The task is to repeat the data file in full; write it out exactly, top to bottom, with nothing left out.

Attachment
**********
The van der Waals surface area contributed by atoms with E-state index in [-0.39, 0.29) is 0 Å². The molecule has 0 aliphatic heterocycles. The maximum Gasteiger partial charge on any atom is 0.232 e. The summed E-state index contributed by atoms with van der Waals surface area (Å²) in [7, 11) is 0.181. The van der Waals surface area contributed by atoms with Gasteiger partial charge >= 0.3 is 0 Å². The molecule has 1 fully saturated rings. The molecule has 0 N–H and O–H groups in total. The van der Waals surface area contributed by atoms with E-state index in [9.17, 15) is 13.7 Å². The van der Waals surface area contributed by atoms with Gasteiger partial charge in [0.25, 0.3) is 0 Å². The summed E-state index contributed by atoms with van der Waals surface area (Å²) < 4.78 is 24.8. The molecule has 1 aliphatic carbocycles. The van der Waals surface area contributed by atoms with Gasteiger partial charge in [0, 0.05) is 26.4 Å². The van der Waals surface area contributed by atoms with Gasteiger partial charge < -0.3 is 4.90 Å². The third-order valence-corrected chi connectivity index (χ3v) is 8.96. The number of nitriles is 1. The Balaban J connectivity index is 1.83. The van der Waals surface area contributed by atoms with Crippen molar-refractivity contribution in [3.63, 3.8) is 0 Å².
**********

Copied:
The van der Waals surface area contributed by atoms with E-state index in [-0.39, 0.29) is 0 Å². The molecule has 0 aliphatic heterocycles. The maximum Gasteiger partial charge on any atom is 0.232 e. The summed E-state index contributed by atoms with van der Waals surface area (Å²) in [7, 11) is 0.181. The van der Waals surface area contributed by atoms with Gasteiger partial charge >= 0.3 is 0 Å². The molecule has 1 fully saturated rings. The molecule has 0 N–H and O–H groups in total. The van der Waals surface area contributed by atoms with E-state index in [9.17, 15) is 13.7 Å². The van der Waals surface area contributed by atoms with Gasteiger partial charge in [0.25, 0.3) is 0 Å². The summed E-state index contributed by atoms with van der Waals surface area (Å²) < 4.78 is 24.8. The molecule has 1 aliphatic carbocycles. The van der Waals surface area contributed by atoms with Gasteiger partial charge in [0, 0.05) is 26.4 Å². The van der Waals surface area contributed by atoms with Gasteiger partial charge < -0.3 is 4.90 Å². The third-order valence-corrected chi connectivity index (χ3v) is 8.96. The number of nitriles is 1. The Balaban J connectivity index is 1.83. The van der Waals surface area contributed by atoms with Crippen molar-refractivity contribution in [3.63, 3.8) is 0 Å².